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carl4286

Revenge was here.

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14th December 2004

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#1 13 years ago

I got my new BTX system built (I waited a week for parts, but I got a deal), and I have a few questions: My Rosewill 500W ATX 2.01 power supply with dual +12V rails. Now, I don't know much about voltages, which componants use which rails, and what is a good voltage and what is bad. 'Intel Desktop Utilities' is reporting my voltages at +12V= 12.438V, +5V= 5.156, +3.3V= 3.317V. These seem high (especially the +12V). Are they dangerous or acceptable? Also, if my power supply has dual +12V rails, shouldn't I be seeing two voltages? Second question: I got 'Intel Precision Cooling' finally working correctly, but man is it dumb. My processor is idling at 38C (not bad for a 3.4GHz prescott), and is running my 92mm heatsink fan at an ear-pleasing 820 RPM. For some reason it is running my two 80mm Vantec Stealth exhaust fans at 2200 RPM (they're rated at 2050 RPM). It's still quieter than my old PC, but I would feel more comfortable lowering the exhaust fans by a few hundred RPM and speeding up my heatsink fan. Is there a good (free) program I can use that will monitor temps, preferably voltages, and allow me to alter fan speeds? Thanks.




Agentlaidlaw

Pie

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21st February 2005

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#2 13 years ago

You should really change your sig. But this might be of use for the fan thing http://www.intel.com/design/motherbd/active.htm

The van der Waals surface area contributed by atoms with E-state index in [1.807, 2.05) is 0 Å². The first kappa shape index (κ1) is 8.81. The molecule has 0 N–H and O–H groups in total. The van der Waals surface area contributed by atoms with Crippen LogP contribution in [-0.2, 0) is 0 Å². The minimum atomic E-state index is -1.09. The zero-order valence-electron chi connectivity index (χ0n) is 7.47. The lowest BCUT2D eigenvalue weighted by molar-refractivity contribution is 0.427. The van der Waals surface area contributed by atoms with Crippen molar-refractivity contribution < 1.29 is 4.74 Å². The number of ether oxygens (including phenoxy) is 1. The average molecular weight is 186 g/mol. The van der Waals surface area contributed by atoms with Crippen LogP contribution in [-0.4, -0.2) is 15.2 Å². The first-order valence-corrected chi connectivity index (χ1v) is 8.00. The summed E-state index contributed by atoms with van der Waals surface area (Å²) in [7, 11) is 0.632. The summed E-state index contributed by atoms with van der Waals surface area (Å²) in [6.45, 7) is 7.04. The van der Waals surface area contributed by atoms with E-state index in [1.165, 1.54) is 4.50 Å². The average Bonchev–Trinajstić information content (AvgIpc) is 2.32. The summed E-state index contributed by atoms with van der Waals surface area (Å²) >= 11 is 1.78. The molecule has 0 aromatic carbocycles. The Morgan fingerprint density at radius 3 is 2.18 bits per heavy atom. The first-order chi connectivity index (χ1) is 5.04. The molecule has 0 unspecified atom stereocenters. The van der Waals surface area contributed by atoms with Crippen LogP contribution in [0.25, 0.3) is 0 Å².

carl4286

Revenge was here.

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#3 13 years ago

Oh yeah, forgot about my sig. That's the same as the 'Intel Desktop Utilities' that I'm using now. They just renamed it when they re-released it for the newer chipsets. How about the voltages though? My +12V rail is my top concern at the moment. Thanks!




Agentlaidlaw

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#4 13 years ago

I'm not sure on the voltage thing sorry.

But heres another fan thing. http://www.almico.com/speedfan.php

Quick question how does the P4 3.4ghz run? Does it run well? Like what you did I'm planning on selling my comp soon to build a new one before it goes to down in price..




C38368

...burning angel wings to dust

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14th February 2004

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#5 13 years ago

12.438V is unacceptably high: 12.12V is the absolute upper limit for a PSU to be in spec. Get a multimeter and measure the +12 rail manually, replace the PSU if that reads high. No quality unit would ever be that far above spec.

Before you ask: Always ground to a black wire (the negative lead on your multimeter goes here). To test the +12V rail, touch the positive lead on your multimeter to a yellow wire. To test the +5V rail, touch the positive lead on your multimeter to a red wire. To test the +3.3V rail, touch the positive lead on your multimeter to an orange wire. This orange wire can be found in either the 6-pin AUX connector on older PSUs, or in the 20- or 24-pin ATX connector.

I suggest that you unplug your PSU from everything while testing. This way you'll get an accurate reading under no load (this is important; quality PSUs exhibit little--if any--droop under load. Cheap units are all over the place). You can jump your PSU either by using a tester (Antec, among others, sells them), or you can bridge the green wire on the ATX connecter to any black wire on the same bundle. An unwound paperclip works fine for this, just be sure to wrap the end you hold onto with electrical tape.

DISCLAIMER: I am not responsible for any damage you cause your equipment or yourself by testing your PSU. If you break something, it's your fault. If you kill yourself, it's also your fault also. Ce pas?




carl4286

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#6 13 years ago

Thanks C38368. I'll go dig around in my dads shop for a multimeter. In the mean time, I'm getting off the computer and RMA'ing my power supply.